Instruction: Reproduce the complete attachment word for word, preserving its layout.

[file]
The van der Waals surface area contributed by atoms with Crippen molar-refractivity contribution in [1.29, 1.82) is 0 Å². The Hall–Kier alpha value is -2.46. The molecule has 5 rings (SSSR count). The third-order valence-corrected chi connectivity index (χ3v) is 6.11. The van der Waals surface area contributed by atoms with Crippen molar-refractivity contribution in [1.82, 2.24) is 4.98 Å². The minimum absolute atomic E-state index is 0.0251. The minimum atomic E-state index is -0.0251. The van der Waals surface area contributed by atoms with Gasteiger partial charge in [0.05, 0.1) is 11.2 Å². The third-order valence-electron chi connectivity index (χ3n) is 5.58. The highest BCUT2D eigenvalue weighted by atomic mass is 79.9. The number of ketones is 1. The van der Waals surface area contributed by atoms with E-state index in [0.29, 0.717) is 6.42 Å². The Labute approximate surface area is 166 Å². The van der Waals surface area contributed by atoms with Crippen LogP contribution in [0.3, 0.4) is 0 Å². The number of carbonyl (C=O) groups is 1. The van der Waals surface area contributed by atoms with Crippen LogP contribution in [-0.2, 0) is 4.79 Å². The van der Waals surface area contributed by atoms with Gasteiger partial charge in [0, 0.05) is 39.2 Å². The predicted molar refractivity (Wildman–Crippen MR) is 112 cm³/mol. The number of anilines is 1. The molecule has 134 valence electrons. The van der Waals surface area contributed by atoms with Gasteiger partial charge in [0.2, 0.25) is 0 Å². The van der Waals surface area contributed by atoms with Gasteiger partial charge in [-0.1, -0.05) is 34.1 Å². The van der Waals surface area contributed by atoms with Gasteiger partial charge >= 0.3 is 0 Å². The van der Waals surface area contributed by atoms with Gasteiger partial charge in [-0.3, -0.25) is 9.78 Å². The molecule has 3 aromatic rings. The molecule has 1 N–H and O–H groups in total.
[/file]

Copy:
The van der Waals surface area contributed by atoms with Crippen molar-refractivity contribution in [1.29, 1.82) is 0 Å². The Hall–Kier alpha value is -2.46. The molecule has 5 rings (SSSR count). The third-order valence-corrected chi connectivity index (χ3v) is 6.11. The van der Waals surface area contributed by atoms with Crippen molar-refractivity contribution in [1.82, 2.24) is 4.98 Å². The minimum absolute atomic E-state index is 0.0251. The minimum atomic E-state index is -0.0251. The van der Waals surface area contributed by atoms with Gasteiger partial charge in [0.05, 0.1) is 11.2 Å². The third-order valence-electron chi connectivity index (χ3n) is 5.58. The highest BCUT2D eigenvalue weighted by atomic mass is 79.9. The number of ketones is 1. The van der Waals surface area contributed by atoms with E-state index in [0.29, 0.717) is 6.42 Å². The Labute approximate surface area is 166 Å². The van der Waals surface area contributed by atoms with Crippen LogP contribution in [0.3, 0.4) is 0 Å². The number of carbonyl (C=O) groups is 1. The van der Waals surface area contributed by atoms with Crippen LogP contribution in [-0.2, 0) is 4.79 Å². The van der Waals surface area contributed by atoms with Gasteiger partial charge in [0, 0.05) is 39.2 Å². The predicted molar refractivity (Wildman–Crippen MR) is 112 cm³/mol. The number of anilines is 1. The molecule has 134 valence electrons. The van der Waals surface area contributed by atoms with Gasteiger partial charge in [0.2, 0.25) is 0 Å². The van der Waals surface area contributed by atoms with Gasteiger partial charge in [-0.1, -0.05) is 34.1 Å². The van der Waals surface area contributed by atoms with Gasteiger partial charge >= 0.3 is 0 Å². The van der Waals surface area contributed by atoms with Gasteiger partial charge in [-0.3, -0.25) is 9.78 Å². The molecule has 3 aromatic rings. The molecule has 1 N–H and O–H groups in total.